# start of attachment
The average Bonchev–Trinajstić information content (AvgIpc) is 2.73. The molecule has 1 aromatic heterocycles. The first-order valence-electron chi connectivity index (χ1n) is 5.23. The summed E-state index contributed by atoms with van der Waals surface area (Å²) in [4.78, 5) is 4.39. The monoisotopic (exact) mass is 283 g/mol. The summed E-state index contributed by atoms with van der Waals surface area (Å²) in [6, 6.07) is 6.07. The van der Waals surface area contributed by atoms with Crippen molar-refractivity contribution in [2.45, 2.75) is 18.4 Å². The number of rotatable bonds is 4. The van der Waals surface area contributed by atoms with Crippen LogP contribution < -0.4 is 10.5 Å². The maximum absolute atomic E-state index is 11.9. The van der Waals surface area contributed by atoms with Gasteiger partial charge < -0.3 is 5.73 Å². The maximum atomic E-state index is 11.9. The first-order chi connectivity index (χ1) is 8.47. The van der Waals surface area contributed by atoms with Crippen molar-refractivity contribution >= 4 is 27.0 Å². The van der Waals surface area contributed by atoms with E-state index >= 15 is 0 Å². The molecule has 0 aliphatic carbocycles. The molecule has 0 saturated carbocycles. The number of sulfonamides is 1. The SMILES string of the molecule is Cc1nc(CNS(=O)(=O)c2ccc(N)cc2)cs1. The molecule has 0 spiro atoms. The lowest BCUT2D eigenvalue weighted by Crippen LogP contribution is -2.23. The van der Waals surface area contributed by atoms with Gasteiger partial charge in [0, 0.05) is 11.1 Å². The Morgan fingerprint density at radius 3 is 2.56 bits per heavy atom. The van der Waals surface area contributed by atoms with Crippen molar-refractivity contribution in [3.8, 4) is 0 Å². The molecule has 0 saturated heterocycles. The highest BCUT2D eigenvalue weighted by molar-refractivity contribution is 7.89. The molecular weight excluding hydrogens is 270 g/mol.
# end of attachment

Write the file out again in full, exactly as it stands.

The average Bonchev–Trinajstić information content (AvgIpc) is 2.73. The molecule has 1 aromatic heterocycles. The first-order valence-electron chi connectivity index (χ1n) is 5.23. The summed E-state index contributed by atoms with van der Waals surface area (Å²) in [4.78, 5) is 4.39. The monoisotopic (exact) mass is 283 g/mol. The summed E-state index contributed by atoms with van der Waals surface area (Å²) in [6, 6.07) is 6.07. The van der Waals surface area contributed by atoms with Crippen molar-refractivity contribution in [2.45, 2.75) is 18.4 Å². The number of rotatable bonds is 4. The van der Waals surface area contributed by atoms with Crippen LogP contribution < -0.4 is 10.5 Å². The maximum absolute atomic E-state index is 11.9. The van der Waals surface area contributed by atoms with Gasteiger partial charge < -0.3 is 5.73 Å². The maximum atomic E-state index is 11.9. The first-order chi connectivity index (χ1) is 8.47. The van der Waals surface area contributed by atoms with Crippen molar-refractivity contribution >= 4 is 27.0 Å². The van der Waals surface area contributed by atoms with E-state index >= 15 is 0 Å². The molecule has 0 aliphatic carbocycles. The molecule has 0 saturated carbocycles. The number of sulfonamides is 1. The SMILES string of the molecule is Cc1nc(CNS(=O)(=O)c2ccc(N)cc2)cs1. The molecule has 0 spiro atoms. The lowest BCUT2D eigenvalue weighted by Crippen LogP contribution is -2.23. The van der Waals surface area contributed by atoms with Gasteiger partial charge in [0, 0.05) is 11.1 Å². The Morgan fingerprint density at radius 3 is 2.56 bits per heavy atom. The van der Waals surface area contributed by atoms with Crippen molar-refractivity contribution in [3.8, 4) is 0 Å². The molecule has 0 saturated heterocycles. The highest BCUT2D eigenvalue weighted by molar-refractivity contribution is 7.89. The molecular weight excluding hydrogens is 270 g/mol.